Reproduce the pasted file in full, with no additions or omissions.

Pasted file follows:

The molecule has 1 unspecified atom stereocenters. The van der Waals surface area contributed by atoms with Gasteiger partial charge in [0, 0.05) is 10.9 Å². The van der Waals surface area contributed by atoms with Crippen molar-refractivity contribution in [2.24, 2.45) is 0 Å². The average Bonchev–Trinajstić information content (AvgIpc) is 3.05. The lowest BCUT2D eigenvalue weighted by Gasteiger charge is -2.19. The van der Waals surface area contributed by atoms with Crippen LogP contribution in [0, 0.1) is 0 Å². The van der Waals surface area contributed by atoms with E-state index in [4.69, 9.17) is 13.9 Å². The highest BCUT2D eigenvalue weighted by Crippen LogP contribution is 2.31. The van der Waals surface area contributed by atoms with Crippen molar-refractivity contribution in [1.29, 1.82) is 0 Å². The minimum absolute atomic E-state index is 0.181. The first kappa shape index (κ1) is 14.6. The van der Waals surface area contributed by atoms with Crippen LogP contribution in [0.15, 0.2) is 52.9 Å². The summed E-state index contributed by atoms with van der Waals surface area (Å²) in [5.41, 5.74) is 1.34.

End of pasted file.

The molecule has 1 unspecified atom stereocenters. The van der Waals surface area contributed by atoms with Gasteiger partial charge in [0, 0.05) is 10.9 Å². The van der Waals surface area contributed by atoms with Crippen molar-refractivity contribution in [2.24, 2.45) is 0 Å². The average Bonchev–Trinajstić information content (AvgIpc) is 3.05. The lowest BCUT2D eigenvalue weighted by Gasteiger charge is -2.19. The van der Waals surface area contributed by atoms with Crippen LogP contribution in [0, 0.1) is 0 Å². The van der Waals surface area contributed by atoms with E-state index in [4.69, 9.17) is 13.9 Å². The highest BCUT2D eigenvalue weighted by Crippen LogP contribution is 2.31. The van der Waals surface area contributed by atoms with Crippen molar-refractivity contribution in [1.29, 1.82) is 0 Å². The minimum absolute atomic E-state index is 0.181. The first kappa shape index (κ1) is 14.6. The van der Waals surface area contributed by atoms with Crippen LogP contribution in [0.15, 0.2) is 52.9 Å². The summed E-state index contributed by atoms with van der Waals surface area (Å²) in [5.41, 5.74) is 1.34.